Tunnels: Part V – Transporting the ‘Product’

As indicated in previous posts on the tunnels, molasses was “black gold” to the early economy of Newburyport.    Though international trade and ship building was also important, it was the distilling of sugar into rum that was the foundation for Newburyport’s boomtown existence.      According to J.J. Currier, there existed as many as 60 of these distilleries within the small borders of the original Water-side community of Newbury-port.     Therefore, with so much smuggling occurring to supply these businesses, it must be understood that the primary product passing through the tunnels would have to be rum.

Anyone seeing the geography of the city would understand that transport would need to be done uphill, over “The Ridge” and down the other side.      There would be two means of possible transport.      One would be “carts” either on wheels or guided by tracks to make it easier to bring the heavy containers through the tunnels; or, and this is more likely, they were “rolled” throught the passageways.

Barrels often have a convex shape, bulging at the middle. This bulge facilitates rolling a well-built wooden barrel on its side allowing it to change directions with little friction, compared to a cylinder. It also helps to distribute stress evenly in the material by making the container more curved.     To help in transport, the Barrels have reinforced edges to enable safe displacement by rolling them at an angle (in addition of rolling on their sides as described).    Thus, skilled workmen on the wharves could rapidly move the barrels onto ships or onto local carts.

Now in England, the standard molasses/rum barrel design and size was established in 1484.   The barrel was mandated to hold a quantity of 36 imperial gallons (160 L; 43 US gal). Rum Barrel

Someone who makes barrels is called a “barrel maker” or cooper and was a very important skill here in Newburyport. Barrels are only one type of cooperage. Other types include, but are not limited to: buckets, tubs, butter churns, hogsheads, firkins, kegs, kilderkins, tierces, rundlets, puncheons, pipes, tuns, butts, pins, and breakers.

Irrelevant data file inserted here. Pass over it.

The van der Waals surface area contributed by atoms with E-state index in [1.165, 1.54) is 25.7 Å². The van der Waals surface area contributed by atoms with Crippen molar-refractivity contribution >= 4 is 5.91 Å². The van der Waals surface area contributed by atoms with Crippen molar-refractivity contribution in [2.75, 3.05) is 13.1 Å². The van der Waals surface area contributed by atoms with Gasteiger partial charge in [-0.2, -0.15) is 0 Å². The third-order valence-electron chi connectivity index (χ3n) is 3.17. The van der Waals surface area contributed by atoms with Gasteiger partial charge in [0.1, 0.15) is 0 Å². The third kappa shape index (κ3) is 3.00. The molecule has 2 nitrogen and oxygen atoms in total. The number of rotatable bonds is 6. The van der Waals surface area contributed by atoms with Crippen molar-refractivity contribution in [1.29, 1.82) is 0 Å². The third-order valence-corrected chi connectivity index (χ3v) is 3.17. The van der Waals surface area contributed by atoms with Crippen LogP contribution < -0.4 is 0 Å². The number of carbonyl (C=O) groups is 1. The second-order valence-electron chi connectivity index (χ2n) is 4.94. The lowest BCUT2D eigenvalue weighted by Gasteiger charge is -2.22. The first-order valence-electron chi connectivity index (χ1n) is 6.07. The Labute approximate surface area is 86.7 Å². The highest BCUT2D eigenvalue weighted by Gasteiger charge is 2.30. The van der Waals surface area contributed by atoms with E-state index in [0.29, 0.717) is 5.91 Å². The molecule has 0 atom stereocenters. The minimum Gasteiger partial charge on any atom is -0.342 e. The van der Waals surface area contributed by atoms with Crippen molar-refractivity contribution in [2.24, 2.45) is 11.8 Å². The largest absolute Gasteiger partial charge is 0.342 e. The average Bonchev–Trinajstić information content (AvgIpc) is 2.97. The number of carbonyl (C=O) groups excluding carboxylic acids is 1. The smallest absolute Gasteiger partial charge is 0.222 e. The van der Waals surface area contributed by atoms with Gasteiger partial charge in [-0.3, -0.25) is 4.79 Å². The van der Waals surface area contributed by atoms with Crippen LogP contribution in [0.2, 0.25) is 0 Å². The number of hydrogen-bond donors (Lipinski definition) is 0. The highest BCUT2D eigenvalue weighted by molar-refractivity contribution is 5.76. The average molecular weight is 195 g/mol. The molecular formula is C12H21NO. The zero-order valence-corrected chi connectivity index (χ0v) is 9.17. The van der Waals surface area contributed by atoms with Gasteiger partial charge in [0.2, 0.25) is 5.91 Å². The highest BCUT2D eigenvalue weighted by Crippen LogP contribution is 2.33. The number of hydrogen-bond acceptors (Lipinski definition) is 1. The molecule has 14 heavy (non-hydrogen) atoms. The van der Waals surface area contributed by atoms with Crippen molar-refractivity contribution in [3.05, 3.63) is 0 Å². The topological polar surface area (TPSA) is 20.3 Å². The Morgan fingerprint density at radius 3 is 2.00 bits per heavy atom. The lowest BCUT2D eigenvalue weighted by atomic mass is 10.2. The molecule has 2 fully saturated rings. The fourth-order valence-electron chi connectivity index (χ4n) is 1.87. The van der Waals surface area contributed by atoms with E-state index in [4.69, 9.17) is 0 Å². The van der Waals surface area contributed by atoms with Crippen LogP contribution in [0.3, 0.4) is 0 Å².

Barrels have a variety of uses, including storage of liquids such as water and oil, fermenting wine, arrack, and sake, and maturing beverages such as wine, cognac, armagnac, sherry, port, whiskey, and beer.

The rings holding a wooden barrel together, called hoops, are generally made of galvanized iron, though historically were made from flexible bits of wood called withies. While wooden hoops could require barrels to be “fully hooped”, with hoops stacked tightly together along the entire top and bottom third of a barrel, iron-hooped barrels only require a few hoops on each end.

The “head hoop” or “chime hoop” is the hoop nearest the extremes of a barrel, the chime being the beveled edge and the head being the flat circular top or bottom of the barrel. The “bilge hoops” are those nearest the bilge, or bulging center, while the “quarter hoop” is located between the chime and bilge hoops.

The stopper used to seal the hole in a barrel is called the bung.

There are pictures at Caldwells in which the barrels were literally covering a football fields worth.     Therefore the tunnels to be effective would have to be largely straight and have enough size to get a barrel comfortable down the passage with some room for steerage.     We know that the possible origin of these tunnels derived from a period of 1740 until 1815 (to avoid the tariffs from the Molasses Act of 1733) and the likelihood was their construction occurred before the American Revolution.

We know the tunnels were never really designed for human transport simply because there was no money to make from it!    Most abolitionists and their human cargo didn’t have the cash, nor would there be any source of justification for such an expensive mining operation.      But there was for molasses/rum!      Not only did a cash resource exist, the use of the tunnels guaranteed a consistent profit not only to pay for the construction but it gave a reliable profit resource for years to come.

The tunnels may have been briefly re-opened during the terrible 11 years of the Slave Extradition Act of 1850; but that would have been incidental and not their original purpose.

So, when the tunnels are explored, more than likely the brick was the much smaller ballast brick which can clearly be seen on brick Georgian mansions and was still being used in the Federalist period as anyone can inspect on the buildings around Market Square.

-P. Preservationst



This entry was posted in Archeology, Craftsmen, Downtown, Economics, Education, finances, History. Bookmark the permalink.

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